The use of BNC in 10BASE2 - computer networks with RG-58 cable (50 Ω) is greatly decreased, since there twisted-pair technique has displaced the coaxial cable. As a special form, BNC connectors with a wave impedance of 93 Ω were also produced for certain network applications with RG-62 cables. BNC technology has also established itself for the transmission of weak direct currents, low-frequency alternating currents and pulses in laboratory operations, because the outer conductor shields electrical interference. The coaxial structure offers protection against external electrical fields. For this reason, the connections to measuring devices such as oscilloscopes , frequency counters and function generators are usually made using BNC technology. In the GDR, BNC connector versions were specially developed for measuring stations, which instead of a bayonet had a collar made of springy contact tongues, which could, however, be pushed onto normal BNC sockets. This allowed the measurement work to be carried out very quickly, as the plugs could be quickly plugged in. The Liechtenstein company Neutrik is pursuing a similar concept with its push-pull BNC connectors, which also prevent the connection from being loosened by pulling the cable. In order to release it, the plug must be pulled from the BNC socket on its plastic housing,

Since the bayonet connection should not contribute to the wave impedance of the system, because the external contact is made on a sleeve located under the bayonet, BNC connector variants with a bayonet lock made of plastic were also manufactured in the GDR. This made it possible to use an expensive metal-saving construction and the possibility of marking the plugs with colored plastics.

Screwable small housings with BNC connections are sold under the name Circuit box , BNC box or Shielded Box . In contrast to a tinplate housing, which has to be soldered, it can be opened and closed effortlessly with the same high-frequency properties.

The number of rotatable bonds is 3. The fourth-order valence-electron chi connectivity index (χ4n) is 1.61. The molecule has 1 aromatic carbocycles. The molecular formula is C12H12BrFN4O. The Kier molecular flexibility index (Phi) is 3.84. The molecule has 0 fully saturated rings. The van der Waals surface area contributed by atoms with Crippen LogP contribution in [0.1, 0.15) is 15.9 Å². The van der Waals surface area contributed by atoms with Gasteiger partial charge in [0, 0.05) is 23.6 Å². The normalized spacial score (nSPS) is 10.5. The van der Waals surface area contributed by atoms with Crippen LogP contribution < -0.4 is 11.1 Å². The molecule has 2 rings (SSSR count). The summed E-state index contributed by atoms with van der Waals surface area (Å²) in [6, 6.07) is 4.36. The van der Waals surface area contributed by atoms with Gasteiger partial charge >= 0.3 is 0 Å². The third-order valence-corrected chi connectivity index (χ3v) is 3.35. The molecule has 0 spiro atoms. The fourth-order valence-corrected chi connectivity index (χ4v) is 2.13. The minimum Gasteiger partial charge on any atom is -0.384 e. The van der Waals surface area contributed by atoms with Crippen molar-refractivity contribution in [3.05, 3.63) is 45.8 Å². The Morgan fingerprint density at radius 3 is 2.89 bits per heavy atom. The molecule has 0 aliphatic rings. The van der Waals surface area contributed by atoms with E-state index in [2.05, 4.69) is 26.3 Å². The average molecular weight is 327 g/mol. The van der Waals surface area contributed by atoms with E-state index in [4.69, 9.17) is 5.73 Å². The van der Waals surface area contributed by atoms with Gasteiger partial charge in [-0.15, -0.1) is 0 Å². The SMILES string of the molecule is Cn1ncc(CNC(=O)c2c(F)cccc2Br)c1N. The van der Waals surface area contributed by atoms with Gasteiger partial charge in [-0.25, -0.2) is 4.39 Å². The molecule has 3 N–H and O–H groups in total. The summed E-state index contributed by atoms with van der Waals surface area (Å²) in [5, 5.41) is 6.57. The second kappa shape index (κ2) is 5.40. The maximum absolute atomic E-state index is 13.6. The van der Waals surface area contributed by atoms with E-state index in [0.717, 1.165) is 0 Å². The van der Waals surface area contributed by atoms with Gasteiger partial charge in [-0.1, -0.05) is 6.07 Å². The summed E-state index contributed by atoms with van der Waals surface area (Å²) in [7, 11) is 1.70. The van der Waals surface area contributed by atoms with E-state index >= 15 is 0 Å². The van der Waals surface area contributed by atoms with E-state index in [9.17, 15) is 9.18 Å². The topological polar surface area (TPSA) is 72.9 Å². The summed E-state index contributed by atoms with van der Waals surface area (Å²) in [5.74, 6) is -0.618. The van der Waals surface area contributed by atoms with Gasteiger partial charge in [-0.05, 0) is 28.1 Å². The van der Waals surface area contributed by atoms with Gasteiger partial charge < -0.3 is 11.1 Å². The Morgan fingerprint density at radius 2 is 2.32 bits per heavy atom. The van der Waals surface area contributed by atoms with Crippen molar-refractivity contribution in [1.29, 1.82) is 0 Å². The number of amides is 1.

TNC connector

TNC T-piece and coupling (female)

TNC connector ( English Threaded Neill Concelman ) are coaxial connectors for high frequency to about 11 GHz with a defined wave impedance of typically 50 Ω, and there are still TNC variants with 75 Ω. TNC connectors are substantially similar to BNC connectors, however, are achieved by a thread (English: thread ) held by a bayonet connected to each other. Like the N connector, TNC connectors are designed up to approx. 18 GHz. The developers Paul Neill and Carl Concelman created this standard in the late 1950s as an alternative to BNC connectors, the electrical properties of which left something to be desired in environments with strong vibration, such as vehicles, due to the relatively loose bayonet lock.

The RP-TNC ( English reverse polarity threaded Neill Concelman ) is a special form of the TNC connector. Externally, both connectors are the same, only the inner parts have been swapped - RP-TNC connectors have a socket-shaped (female), the sockets a plug-shaped (male) central contact.

Belling-Lee connectors

Antenna connection cable for radio or television as Belling-Lee or IEC-60169-2

Belling-Lee connectors ( IEC 60169-2, therefore mostly referred to in the trade as IEC plug or IEC socket) were manufactured by the English radio manufacturer Belling-Lee Ltd. around 1922. and were originally only intended for medium wave . Although, unlike more modern coaxial plugs, they are not adapted to the 75 ohm impedance of the antenna cable, Belling-Lee connectors are still used today on every television set and many radios in Europe for connecting VHF (FM) and UHF antennas as well as cable networks and antenna sockets installed in houses .